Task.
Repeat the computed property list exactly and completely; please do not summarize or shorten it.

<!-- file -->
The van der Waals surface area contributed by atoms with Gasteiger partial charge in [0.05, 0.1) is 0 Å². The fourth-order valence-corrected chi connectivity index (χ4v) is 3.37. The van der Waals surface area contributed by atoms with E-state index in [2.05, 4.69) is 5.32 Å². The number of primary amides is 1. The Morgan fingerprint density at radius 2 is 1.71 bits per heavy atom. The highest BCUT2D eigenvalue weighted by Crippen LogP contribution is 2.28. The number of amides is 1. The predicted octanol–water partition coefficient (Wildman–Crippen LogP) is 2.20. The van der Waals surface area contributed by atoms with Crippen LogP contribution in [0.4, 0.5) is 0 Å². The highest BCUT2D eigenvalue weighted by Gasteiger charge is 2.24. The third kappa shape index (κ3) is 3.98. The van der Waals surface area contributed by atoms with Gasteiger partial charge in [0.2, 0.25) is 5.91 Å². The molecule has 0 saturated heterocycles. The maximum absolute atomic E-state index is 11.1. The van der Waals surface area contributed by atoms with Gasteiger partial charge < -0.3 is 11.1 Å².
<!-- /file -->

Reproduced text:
The van der Waals surface area contributed by atoms with Gasteiger partial charge in [0.05, 0.1) is 0 Å². The fourth-order valence-corrected chi connectivity index (χ4v) is 3.37. The van der Waals surface area contributed by atoms with E-state index in [2.05, 4.69) is 5.32 Å². The number of primary amides is 1. The Morgan fingerprint density at radius 2 is 1.71 bits per heavy atom. The highest BCUT2D eigenvalue weighted by Crippen LogP contribution is 2.28. The number of amides is 1. The predicted octanol–water partition coefficient (Wildman–Crippen LogP) is 2.20. The van der Waals surface area contributed by atoms with Crippen LogP contribution in [0.4, 0.5) is 0 Å². The highest BCUT2D eigenvalue weighted by Gasteiger charge is 2.24. The third kappa shape index (κ3) is 3.98. The van der Waals surface area contributed by atoms with Gasteiger partial charge in [0.2, 0.25) is 5.91 Å². The molecule has 0 saturated heterocycles. The maximum absolute atomic E-state index is 11.1. The van der Waals surface area contributed by atoms with Gasteiger partial charge < -0.3 is 11.1 Å².